US 20040096120 A1 Abstract A bidirectional texture function (BTF) synthesizer serves to synthesize BTFs on arbitrary manifold surfaces using “surface textons” given a sample BTF as an input. The synthesized BTFs fit the surface geometry naturally and seamlessly, and not only look similar to a sample BTF in all viewing and lighting conditions, but also exhibit a consistent mesostructure when the viewing and lighting directions change. Further, the synthesized BTFs capture the fine-scale shadows, occlusions, and specularities caused by surface mesostructures, thereby improving the perceived realism of the textured surfaces. In addition, the BTF synthesizer can describe real-world textures to allow a user to decorate real-world geometry with real-world textures. Finally, BTF synthesis using surface textons works well for any materials that can be described by three-dimensional textons.
Claims(20) 1. A system for automatically synthesizing a texton map on a three-dimentional mesh surface, comprising:
providing a sample bidirectional texture function (BTF); generating a two-dimensional texton map from the sample BTF; computing a dot-product matrix representing a surface texton space from the sample BTF; providing a three-dimensional mesh representing a three-dimensional surface; and iteratively synthesizing a surface texton map for the three-dimensional mesh from the two-dimensional texton map and the dot-product matrix. 2. The system of 3. The system of 4. The system of constructing a three-dimensional “texton vocabulary” comprised of three-dimentional textons representing prototype surface texture patches from the sample BTF; and
assigning a representative entry from the texton vocabulary to each pixel of the sample BTF to construct the two-dimensional texton map.
5. The system of constructing a three-dimensional “texton vocabulary” comprised of three-dimentional textons representing prototype surface texture patches from the sample BTF; and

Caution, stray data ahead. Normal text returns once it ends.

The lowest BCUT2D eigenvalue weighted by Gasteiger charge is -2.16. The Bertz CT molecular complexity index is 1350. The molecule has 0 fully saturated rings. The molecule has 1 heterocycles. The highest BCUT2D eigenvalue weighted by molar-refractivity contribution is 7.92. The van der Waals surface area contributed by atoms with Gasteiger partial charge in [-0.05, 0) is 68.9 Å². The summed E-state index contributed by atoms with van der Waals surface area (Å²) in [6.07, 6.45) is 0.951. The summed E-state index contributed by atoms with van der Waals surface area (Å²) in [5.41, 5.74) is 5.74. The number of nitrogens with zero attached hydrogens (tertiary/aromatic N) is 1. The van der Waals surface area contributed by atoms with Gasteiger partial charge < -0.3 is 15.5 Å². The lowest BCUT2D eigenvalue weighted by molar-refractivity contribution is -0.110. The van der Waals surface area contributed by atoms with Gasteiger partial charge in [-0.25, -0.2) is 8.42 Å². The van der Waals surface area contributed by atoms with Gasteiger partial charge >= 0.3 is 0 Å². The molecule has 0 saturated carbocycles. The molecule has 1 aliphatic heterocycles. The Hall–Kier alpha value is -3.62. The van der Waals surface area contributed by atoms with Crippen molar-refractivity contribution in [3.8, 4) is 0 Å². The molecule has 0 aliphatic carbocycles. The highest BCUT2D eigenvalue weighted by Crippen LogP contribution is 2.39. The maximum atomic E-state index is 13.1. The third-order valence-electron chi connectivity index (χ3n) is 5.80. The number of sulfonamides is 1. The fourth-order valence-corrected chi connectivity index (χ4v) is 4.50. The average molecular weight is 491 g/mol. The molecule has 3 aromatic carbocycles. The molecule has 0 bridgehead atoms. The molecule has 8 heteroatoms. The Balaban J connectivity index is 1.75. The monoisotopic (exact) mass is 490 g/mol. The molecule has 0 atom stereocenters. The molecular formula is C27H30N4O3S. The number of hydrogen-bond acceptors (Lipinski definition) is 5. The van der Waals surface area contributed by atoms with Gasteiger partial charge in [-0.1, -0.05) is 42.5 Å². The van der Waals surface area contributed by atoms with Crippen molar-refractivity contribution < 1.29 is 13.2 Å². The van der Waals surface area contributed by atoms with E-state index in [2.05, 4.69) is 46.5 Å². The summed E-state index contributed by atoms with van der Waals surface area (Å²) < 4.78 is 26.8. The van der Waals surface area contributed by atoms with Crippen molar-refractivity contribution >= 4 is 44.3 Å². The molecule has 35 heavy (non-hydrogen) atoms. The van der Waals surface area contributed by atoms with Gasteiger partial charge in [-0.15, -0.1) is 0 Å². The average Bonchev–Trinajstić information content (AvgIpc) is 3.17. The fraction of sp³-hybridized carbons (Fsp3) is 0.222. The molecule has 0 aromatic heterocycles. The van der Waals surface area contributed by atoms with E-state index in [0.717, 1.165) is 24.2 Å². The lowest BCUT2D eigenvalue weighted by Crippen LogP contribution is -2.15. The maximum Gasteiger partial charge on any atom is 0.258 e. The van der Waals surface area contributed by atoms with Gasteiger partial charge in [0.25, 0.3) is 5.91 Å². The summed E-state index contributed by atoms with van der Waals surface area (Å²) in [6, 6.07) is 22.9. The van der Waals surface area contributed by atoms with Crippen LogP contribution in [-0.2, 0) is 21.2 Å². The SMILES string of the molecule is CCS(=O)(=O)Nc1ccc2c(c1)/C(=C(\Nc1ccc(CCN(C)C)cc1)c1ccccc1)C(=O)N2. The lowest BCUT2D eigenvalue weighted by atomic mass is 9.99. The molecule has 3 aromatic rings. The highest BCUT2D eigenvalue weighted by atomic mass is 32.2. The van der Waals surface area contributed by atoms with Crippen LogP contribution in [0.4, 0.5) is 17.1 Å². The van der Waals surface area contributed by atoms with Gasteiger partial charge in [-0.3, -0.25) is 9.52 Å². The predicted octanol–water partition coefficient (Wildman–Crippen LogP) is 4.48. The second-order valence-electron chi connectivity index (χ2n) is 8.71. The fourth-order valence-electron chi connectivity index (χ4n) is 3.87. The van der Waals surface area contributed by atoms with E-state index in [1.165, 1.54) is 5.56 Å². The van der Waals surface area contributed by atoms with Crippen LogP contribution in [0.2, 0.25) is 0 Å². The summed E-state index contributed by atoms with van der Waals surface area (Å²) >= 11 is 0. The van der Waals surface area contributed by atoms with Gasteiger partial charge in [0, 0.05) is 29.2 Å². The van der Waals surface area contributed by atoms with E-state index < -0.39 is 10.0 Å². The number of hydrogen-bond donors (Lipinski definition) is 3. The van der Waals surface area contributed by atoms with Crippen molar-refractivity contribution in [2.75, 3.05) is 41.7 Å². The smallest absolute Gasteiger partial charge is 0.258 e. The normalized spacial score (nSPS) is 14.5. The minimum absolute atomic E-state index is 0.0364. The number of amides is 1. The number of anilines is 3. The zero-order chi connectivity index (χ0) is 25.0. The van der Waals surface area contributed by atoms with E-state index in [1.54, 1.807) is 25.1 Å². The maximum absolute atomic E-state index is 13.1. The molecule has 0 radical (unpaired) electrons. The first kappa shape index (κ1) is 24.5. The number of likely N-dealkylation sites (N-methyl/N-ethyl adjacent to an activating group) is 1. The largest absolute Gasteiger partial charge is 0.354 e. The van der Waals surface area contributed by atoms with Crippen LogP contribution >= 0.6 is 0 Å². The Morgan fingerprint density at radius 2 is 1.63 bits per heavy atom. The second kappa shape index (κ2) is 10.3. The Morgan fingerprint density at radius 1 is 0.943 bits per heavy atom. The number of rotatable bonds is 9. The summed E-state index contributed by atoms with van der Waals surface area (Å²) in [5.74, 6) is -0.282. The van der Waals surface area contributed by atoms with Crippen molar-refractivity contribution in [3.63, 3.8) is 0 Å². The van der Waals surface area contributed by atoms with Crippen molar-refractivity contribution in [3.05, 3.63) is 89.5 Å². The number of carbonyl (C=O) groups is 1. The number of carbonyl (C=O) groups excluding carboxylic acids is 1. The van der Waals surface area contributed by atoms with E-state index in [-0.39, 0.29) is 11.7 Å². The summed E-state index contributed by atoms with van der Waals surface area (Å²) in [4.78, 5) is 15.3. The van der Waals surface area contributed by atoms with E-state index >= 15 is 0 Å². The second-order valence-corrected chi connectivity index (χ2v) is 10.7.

computing a dot-product of every pair of three-dimensional textons in representative entries constructed from the three-dimensional texton vocabulary.
6. The system of identifying a first neighborhood of textons for each vertex of the three-dimentional mesh;
forming a candidate set of potentially matching neighborhood textons;
identifying a second neighborhood of textons for each pixel in the candidate set;
determining a minimum distance between textons in the first neighborhood and textons in the second neighborhood in the candidate set; and
iteratively synthesizing the surface texton map by assigning a texton label and texture coordinates to each vertex based on the minimum distance.
7. The system of 8. The system of 9. The system of 10. A computer-implemented process for automatically synthesizing a bidirectional texture function on a surface, comprising using a computing device to:
input a sample bidirectional texture function (BTF); construct a two-dimensional texton map and a corresponding surface texton space from the sample BTF; provide a three-dimensional mesh representing a three-dimensional surface; iteratively synthesize a surface texton map for the three-dimensional mesh from the two-dimensional texton map and the corresponding surface texton space; and iteratively synthesize a BTF on the three-dimensional mesh from the surface texton map. 11. The computer-implemented process of 12. The computer-implemented process of 13. The computer-implemented process of identifying a first neighborhood of textons for each vertex of the three-dimentional mesh;
forming a candidate set of potentially closely matching neighborhood textons;
identifying a second neighborhood of textons for each pixel in the candidate set;
determining a minimum distance between textons in the first neighborhood and textons in the second neighborhood in the candidate set; and
iteratively synthesizing the surface texton map by assigning a texton label and texture coordinates to each vertex based on the minimum distance.
14. The computer-implemented process of 15. The computer-implemented process of 16. The computer-implemented process of 17. A computer-readable medium having computer executable instructions for automatically synthesizing a bidirectional texture function for use in texturing arbitrary surfaces, comprising: